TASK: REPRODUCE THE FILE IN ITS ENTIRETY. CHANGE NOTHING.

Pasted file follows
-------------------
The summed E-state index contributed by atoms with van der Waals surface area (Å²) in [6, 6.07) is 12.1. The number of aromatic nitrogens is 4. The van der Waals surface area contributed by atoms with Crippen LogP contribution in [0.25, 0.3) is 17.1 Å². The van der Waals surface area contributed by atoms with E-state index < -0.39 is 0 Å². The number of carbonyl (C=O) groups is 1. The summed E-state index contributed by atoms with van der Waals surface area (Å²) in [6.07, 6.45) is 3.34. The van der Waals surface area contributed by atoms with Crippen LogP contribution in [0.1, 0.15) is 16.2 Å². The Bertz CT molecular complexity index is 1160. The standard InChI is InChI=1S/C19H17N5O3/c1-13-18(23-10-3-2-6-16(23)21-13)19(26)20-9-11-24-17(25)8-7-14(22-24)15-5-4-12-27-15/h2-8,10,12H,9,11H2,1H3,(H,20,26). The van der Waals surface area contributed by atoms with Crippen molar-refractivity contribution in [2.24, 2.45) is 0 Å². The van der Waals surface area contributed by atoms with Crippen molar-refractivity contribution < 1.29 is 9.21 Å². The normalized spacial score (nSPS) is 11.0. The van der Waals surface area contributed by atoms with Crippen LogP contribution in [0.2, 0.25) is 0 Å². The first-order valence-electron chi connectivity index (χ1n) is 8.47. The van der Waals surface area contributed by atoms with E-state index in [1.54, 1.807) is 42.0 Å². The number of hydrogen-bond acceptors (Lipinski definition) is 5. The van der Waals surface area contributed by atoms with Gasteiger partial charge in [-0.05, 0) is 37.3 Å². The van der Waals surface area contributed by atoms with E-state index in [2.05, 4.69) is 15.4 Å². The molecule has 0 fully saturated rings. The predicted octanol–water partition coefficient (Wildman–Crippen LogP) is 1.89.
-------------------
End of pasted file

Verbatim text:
The summed E-state index contributed by atoms with van der Waals surface area (Å²) in [6, 6.07) is 12.1. The number of aromatic nitrogens is 4. The van der Waals surface area contributed by atoms with Crippen LogP contribution in [0.25, 0.3) is 17.1 Å². The van der Waals surface area contributed by atoms with E-state index < -0.39 is 0 Å². The number of carbonyl (C=O) groups is 1. The summed E-state index contributed by atoms with van der Waals surface area (Å²) in [6.07, 6.45) is 3.34. The van der Waals surface area contributed by atoms with Crippen LogP contribution in [0.1, 0.15) is 16.2 Å². The Bertz CT molecular complexity index is 1160. The standard InChI is InChI=1S/C19H17N5O3/c1-13-18(23-10-3-2-6-16(23)21-13)19(26)20-9-11-24-17(25)8-7-14(22-24)15-5-4-12-27-15/h2-8,10,12H,9,11H2,1H3,(H,20,26). The van der Waals surface area contributed by atoms with Crippen molar-refractivity contribution in [2.24, 2.45) is 0 Å². The van der Waals surface area contributed by atoms with Crippen molar-refractivity contribution < 1.29 is 9.21 Å². The normalized spacial score (nSPS) is 11.0. The van der Waals surface area contributed by atoms with Crippen LogP contribution in [0.2, 0.25) is 0 Å². The first-order valence-electron chi connectivity index (χ1n) is 8.47. The van der Waals surface area contributed by atoms with E-state index in [1.54, 1.807) is 42.0 Å². The number of hydrogen-bond acceptors (Lipinski definition) is 5. The van der Waals surface area contributed by atoms with Gasteiger partial charge in [-0.05, 0) is 37.3 Å². The van der Waals surface area contributed by atoms with E-state index in [2.05, 4.69) is 15.4 Å². The molecule has 0 fully saturated rings. The predicted octanol–water partition coefficient (Wildman–Crippen LogP) is 1.89.